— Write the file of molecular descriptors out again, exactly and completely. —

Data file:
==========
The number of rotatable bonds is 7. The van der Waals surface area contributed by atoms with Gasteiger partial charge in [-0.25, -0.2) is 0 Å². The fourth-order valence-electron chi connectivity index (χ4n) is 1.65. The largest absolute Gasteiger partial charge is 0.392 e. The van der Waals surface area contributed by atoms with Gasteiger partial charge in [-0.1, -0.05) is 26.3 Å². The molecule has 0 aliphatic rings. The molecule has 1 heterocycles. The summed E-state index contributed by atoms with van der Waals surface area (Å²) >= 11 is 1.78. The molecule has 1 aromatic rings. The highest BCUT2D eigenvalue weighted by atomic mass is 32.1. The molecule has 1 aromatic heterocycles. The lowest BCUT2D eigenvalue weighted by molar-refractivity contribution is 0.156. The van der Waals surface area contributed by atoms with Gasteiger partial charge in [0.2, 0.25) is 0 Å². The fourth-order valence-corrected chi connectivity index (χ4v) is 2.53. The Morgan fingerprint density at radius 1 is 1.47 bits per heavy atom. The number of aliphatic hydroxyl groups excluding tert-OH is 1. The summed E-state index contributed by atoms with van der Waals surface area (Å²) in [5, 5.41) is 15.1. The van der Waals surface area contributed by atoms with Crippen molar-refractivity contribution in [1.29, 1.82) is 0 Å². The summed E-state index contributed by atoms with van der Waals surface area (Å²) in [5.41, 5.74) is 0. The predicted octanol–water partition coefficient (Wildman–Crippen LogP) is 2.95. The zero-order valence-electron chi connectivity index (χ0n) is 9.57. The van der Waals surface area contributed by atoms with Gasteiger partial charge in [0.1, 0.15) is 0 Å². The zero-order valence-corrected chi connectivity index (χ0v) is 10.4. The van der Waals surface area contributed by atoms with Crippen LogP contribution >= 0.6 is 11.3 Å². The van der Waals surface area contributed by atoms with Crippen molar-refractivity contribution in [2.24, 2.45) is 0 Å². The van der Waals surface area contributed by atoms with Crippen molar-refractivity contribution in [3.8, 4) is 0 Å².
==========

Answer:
The number of rotatable bonds is 7. The van der Waals surface area contributed by atoms with Gasteiger partial charge in [-0.25, -0.2) is 0 Å². The fourth-order valence-electron chi connectivity index (χ4n) is 1.65. The largest absolute Gasteiger partial charge is 0.392 e. The van der Waals surface area contributed by atoms with Gasteiger partial charge in [-0.1, -0.05) is 26.3 Å². The molecule has 0 aliphatic rings. The molecule has 1 heterocycles. The summed E-state index contributed by atoms with van der Waals surface area (Å²) >= 11 is 1.78. The molecule has 1 aromatic rings. The highest BCUT2D eigenvalue weighted by atomic mass is 32.1. The molecule has 1 aromatic heterocycles. The lowest BCUT2D eigenvalue weighted by molar-refractivity contribution is 0.156. The van der Waals surface area contributed by atoms with Gasteiger partial charge in [0.2, 0.25) is 0 Å². The fourth-order valence-corrected chi connectivity index (χ4v) is 2.53. The Morgan fingerprint density at radius 1 is 1.47 bits per heavy atom. The number of aliphatic hydroxyl groups excluding tert-OH is 1. The summed E-state index contributed by atoms with van der Waals surface area (Å²) in [5, 5.41) is 15.1. The van der Waals surface area contributed by atoms with Crippen molar-refractivity contribution in [1.29, 1.82) is 0 Å². The summed E-state index contributed by atoms with van der Waals surface area (Å²) in [5.41, 5.74) is 0. The predicted octanol–water partition coefficient (Wildman–Crippen LogP) is 2.95. The zero-order valence-electron chi connectivity index (χ0n) is 9.57. The van der Waals surface area contributed by atoms with Gasteiger partial charge in [0.1, 0.15) is 0 Å². The zero-order valence-corrected chi connectivity index (χ0v) is 10.4. The van der Waals surface area contributed by atoms with Crippen LogP contribution >= 0.6 is 11.3 Å². The van der Waals surface area contributed by atoms with Crippen molar-refractivity contribution in [2.24, 2.45) is 0 Å². The van der Waals surface area contributed by atoms with Crippen molar-refractivity contribution in [3.8, 4) is 0 Å².